The freighter Wellwood ran aground on Molasses Reef in August of 1984, two weeks after I started as manager of the Key Largo National Marine Sanctuary. Running at cruise speed when it hit, the ship bulldozed a 6,937-square-yard swath of living coral, reducing it to rubble. To make matters worse, the entire substrate beneath the ship was damaged, and it took years of reconstruction to stabilize.
In 2003, licensed marine specimen collector Ken Nedimyer and his daughter, Kelly, transplanted six small staghorn coral colonies on the site as part of a 4-H project. Since then, Nedimyer helped form the Coral Restoration Foundation, and the six original colonies have multiplied into hundreds of colonies by asexual fragmentation. That’s good news in itself, but the real excitement occurred on Aug. 25, 2009, (coincidentally, the 25th anniversary of the Wellwood grounding) when the transplanted staghorns were observed participating in a mass spawn. For coral restoration projects, that’s a momentous step.
John Halas, who was the sanctuary’s biologist when the Wellwood went aground and is now the Upper Keys regional manager of the Florida Keys National Marine Sanctuary, called the spawning very good news. He added, however, that while transplanting staghorn coral is a good way to repair limited damage sites, it’s not an effective solution to regenerating large areas. Part of the reason for this limitation is the “rob Peter to pay Paul” aspect of transplanting. Where do you take coral from to transplant it to another area?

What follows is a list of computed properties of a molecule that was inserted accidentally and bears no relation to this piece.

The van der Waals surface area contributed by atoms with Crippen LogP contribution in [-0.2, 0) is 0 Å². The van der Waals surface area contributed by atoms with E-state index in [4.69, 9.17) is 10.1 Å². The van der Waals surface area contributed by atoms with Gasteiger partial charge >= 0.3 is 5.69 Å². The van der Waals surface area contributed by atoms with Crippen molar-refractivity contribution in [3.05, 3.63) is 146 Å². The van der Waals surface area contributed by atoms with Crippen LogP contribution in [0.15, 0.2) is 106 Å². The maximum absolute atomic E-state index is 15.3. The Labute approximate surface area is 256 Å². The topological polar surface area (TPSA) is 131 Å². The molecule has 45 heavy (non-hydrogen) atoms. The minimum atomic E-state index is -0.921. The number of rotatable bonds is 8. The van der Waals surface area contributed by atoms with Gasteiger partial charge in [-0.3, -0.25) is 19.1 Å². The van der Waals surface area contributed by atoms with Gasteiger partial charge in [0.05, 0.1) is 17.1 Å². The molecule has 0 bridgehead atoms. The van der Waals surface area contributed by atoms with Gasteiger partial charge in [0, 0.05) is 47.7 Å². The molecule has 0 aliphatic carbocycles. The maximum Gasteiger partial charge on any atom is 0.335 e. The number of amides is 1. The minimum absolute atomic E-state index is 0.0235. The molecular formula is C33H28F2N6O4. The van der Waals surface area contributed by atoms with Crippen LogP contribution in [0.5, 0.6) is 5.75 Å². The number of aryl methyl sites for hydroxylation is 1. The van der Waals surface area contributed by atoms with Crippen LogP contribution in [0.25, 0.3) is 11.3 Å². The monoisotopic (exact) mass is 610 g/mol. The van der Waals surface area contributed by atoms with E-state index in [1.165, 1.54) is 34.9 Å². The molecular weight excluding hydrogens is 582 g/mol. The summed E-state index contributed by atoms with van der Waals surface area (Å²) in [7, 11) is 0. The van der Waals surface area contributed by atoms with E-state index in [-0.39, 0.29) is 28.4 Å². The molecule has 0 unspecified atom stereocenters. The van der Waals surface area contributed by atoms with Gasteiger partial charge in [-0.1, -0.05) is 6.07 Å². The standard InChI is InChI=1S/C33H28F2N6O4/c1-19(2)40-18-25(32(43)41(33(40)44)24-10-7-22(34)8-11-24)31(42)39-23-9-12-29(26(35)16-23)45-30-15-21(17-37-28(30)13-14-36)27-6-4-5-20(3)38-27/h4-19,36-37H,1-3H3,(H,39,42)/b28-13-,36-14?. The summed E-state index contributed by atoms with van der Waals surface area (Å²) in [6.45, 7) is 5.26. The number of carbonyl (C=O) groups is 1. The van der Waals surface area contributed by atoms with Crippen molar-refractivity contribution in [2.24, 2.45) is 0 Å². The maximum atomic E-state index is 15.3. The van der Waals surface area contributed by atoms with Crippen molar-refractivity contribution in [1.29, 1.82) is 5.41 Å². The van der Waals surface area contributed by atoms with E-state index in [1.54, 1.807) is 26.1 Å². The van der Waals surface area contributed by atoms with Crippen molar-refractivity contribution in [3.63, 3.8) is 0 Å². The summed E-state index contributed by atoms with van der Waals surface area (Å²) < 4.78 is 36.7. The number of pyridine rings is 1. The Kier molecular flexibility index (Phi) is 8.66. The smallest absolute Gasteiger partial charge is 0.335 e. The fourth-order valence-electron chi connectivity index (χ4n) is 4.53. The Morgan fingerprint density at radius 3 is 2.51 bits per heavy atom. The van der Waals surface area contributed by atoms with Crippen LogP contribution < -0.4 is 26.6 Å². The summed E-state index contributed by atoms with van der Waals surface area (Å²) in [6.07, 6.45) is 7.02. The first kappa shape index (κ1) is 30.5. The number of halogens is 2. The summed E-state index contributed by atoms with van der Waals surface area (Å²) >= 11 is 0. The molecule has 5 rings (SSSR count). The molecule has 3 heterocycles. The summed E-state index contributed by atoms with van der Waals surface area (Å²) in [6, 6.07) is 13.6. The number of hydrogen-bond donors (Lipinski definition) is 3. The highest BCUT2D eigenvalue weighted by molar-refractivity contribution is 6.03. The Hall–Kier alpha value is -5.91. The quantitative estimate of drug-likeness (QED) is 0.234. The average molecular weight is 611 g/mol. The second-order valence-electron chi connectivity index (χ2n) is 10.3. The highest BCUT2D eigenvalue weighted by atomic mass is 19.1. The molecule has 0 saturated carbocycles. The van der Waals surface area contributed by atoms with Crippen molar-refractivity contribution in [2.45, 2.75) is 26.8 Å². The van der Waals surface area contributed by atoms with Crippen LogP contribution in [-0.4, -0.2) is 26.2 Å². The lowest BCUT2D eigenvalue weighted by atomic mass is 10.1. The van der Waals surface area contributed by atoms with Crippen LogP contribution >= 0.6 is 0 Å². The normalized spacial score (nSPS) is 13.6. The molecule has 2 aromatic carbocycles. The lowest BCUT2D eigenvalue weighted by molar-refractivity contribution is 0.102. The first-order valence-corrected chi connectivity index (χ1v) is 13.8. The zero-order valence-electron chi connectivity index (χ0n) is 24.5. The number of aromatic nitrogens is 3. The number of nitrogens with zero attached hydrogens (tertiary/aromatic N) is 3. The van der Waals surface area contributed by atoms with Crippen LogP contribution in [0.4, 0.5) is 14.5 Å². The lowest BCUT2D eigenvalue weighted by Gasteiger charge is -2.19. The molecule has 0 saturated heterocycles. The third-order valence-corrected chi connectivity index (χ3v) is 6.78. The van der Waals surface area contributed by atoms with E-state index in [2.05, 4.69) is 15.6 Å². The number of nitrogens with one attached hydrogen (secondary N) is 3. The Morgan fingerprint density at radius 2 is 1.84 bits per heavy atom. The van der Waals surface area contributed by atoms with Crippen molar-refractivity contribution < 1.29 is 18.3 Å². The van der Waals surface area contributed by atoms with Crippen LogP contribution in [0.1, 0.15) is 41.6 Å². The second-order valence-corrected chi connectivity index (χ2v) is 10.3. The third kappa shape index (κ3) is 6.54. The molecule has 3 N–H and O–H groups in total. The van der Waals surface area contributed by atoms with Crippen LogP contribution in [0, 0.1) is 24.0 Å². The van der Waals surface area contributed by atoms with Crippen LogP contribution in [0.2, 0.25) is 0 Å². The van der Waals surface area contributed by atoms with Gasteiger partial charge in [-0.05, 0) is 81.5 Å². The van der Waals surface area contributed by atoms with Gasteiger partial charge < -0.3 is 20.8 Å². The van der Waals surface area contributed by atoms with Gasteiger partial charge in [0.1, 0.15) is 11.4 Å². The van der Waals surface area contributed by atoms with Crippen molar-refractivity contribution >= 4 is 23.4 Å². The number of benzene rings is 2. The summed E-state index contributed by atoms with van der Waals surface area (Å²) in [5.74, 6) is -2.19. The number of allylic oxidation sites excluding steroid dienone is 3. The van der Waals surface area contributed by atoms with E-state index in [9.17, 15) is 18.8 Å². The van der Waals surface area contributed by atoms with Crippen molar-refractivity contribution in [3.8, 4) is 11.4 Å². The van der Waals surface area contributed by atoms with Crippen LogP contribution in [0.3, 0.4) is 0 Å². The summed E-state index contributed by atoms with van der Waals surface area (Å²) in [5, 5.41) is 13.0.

One solution has been to rescue corals from construction sites. In an effort headed by Lauri MacLaughlin, a resource management specialist with the Florida Keys National Marine Sanctuary, almost 200 corals were harvested from a Navy seawall prior to a dredging project in Key West. The corals were transferred to a temporary nursery adjacent to NOAA’s Nancy Foster Florida Keys Eco-Discovery Center and have been made available for transplant and research projects in a variety of locations. Since its inception in 2003, the project has rescued nearly 7,000 corals and coral fragments. “One of the unexpected benefits is that these seawall and harbor corals are exceptionally resilient,” said MacLaughlin. “They tolerate transplantation well and are remarkably resistant to disease.” Tough neighborhoods must breed tough corals.
Another solution to the problem of obtaining donor corals is to harvest larva during mass spawning and grow your own. Margaret Miller, an ecologist from the Southeast Fisheries Science Center in Miami, captured larva during the mass spawning of the Coral Restoration Foundation’s transplants and has successfully gotten the larva to settle on plates and begin the normal life cycle. Growing full-sized adult colonies from captured larva, however, is the next hurdle.
While research continues, future plans include transplanting elkhorn to Molasses Reef in addition to staghorn. Nedimyer already has elkhorn seedlings, gathered from loose fragments, growing in an offshore nursery. The Coral Restoration Foundation could use your help mounting several hundred elkhorn cuttings, as well as many more staghorn cuttings, before they are ready to transplant in the next year or two. “It’s both fun and productive,” Nedimyer says, “like working in a garden, but you don’t get dirty.”
Serious about giving something back to the reef? The Coral Restoration Foundation offers three ways to get involved:
- Volunteer for a “hands-on” experience in the entire
- Adopt-a-Coral to support a new coral colony named after
- Donate to the Foundation.
© Alert Diver — Q1 Winter 2010